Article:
Sri Lankan mobile, broadband and pay-TV operator Dialog Axiata reported net profit of LKR2.34 billion (USD15.7 million) for the April-June 2017 quarter, up 2.5% from LKR2.28 billion a year ago, as revenues increased 9.0% to LKR23.0 billion. Releasing its interim financial accounts, Dialog Axiata noted that the operator is feeling the effects of a slowdown in consumer spending in the country, adding that Q2 profits were ‘somewhat supported by relatively lower non-cash translational forex losses during 2Q17 compared to 1Q17’. Second-quarter earnings before interest tax depreciation and amortisation (EBITDA) rose by 13.0% quarter-on-quarter to LKR8.1 billion, it said, although 6M17 EBITDA slumped 7.0% y-o-y to LKR3.89 billion on revenue of LKR45.2 billion. The group said that in January-June 2017 it collected as much as LKR13.4 billion in consumption taxes on behalf of the state and was liable for LKR5.7 billion direct taxes and levies, all of which impacted on the bottom line. Moreover, the interim filing also confirmed that the flood seen in the country in May also brought down its performance in Q2. ‘The 2Q17 performance was impacted by externalities including the inclement weather and severe flood conditions during the month of May that dealt a significant impact on livelihood and commerce,’ the statement said.
Cellular arm Dialog Mobile has been hit by a government-imposed tax regime – imposed in 2016 – which slapped higher VAT on every one of its mobile, data or pay-television customers who now effectively pay ’49% as taxes on the monthly bill’, it argues. Although the unit’s top line increased by 5.0% y-o-y to LKR37.8 billion in H1 2017, operating profits for the semester slumped by around LKR1 billion to LKR5.9 billion. Dialog Mobile closed out June 2017 with 12.4 million subscribers. Meanwhile, the group’s fixed telephony and broadband operation recorded revenue of LKR5.9 billion, an increase of 34.0% y-o-y, as operating profits rose to LKR872.3 million from LKR23.0 million. Finally, Dialog’s pay-TV business, which has about 910,000 subscribers, expanded its operating losses to LKR353.5 million from LKR196.2 million a year ago, on flatlining revenue of LKR3.0 billion.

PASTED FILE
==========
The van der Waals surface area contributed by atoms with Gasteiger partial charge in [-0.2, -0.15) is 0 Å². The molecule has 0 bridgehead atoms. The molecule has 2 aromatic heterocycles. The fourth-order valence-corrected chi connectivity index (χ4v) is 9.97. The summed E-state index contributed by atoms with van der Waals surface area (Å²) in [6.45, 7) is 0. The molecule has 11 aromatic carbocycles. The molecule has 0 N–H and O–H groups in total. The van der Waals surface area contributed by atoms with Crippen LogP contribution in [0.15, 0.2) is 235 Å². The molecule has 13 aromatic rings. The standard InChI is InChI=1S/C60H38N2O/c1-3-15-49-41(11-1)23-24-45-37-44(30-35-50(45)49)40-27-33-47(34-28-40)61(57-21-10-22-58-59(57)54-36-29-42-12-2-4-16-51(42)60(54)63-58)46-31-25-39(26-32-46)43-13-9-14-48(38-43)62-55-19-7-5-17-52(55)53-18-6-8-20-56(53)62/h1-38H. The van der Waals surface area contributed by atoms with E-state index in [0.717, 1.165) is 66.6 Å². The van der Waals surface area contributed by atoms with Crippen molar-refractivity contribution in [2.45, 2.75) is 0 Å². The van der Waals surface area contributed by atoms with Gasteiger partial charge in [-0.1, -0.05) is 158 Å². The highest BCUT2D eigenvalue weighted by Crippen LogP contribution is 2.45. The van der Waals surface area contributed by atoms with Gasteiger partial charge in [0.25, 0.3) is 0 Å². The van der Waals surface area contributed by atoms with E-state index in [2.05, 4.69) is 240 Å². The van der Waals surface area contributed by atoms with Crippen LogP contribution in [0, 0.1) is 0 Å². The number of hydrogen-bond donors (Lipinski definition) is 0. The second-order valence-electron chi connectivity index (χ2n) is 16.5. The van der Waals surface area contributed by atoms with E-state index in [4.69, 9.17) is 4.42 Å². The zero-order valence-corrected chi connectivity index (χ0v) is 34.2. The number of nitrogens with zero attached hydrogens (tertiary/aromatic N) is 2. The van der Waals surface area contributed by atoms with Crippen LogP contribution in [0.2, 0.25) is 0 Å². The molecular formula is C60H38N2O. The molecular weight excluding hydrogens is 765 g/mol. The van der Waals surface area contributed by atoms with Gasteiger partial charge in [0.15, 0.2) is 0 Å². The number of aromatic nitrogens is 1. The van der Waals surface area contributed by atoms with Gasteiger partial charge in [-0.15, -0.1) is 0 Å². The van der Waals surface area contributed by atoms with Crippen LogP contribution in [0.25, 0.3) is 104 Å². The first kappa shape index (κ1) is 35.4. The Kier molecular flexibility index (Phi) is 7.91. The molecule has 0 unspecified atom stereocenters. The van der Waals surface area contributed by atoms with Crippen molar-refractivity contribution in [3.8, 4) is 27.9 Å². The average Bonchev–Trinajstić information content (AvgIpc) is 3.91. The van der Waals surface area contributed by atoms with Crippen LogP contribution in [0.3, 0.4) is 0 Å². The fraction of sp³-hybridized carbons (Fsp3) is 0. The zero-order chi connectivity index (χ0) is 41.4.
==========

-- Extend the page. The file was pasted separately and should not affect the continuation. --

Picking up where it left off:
As of 30 June 2017 Malaysia’s Axiata Investments held an 83.32% stake in Dialog, while the state-run Employees’ Provident Fund held another 2.22%, being the second largest shareholder.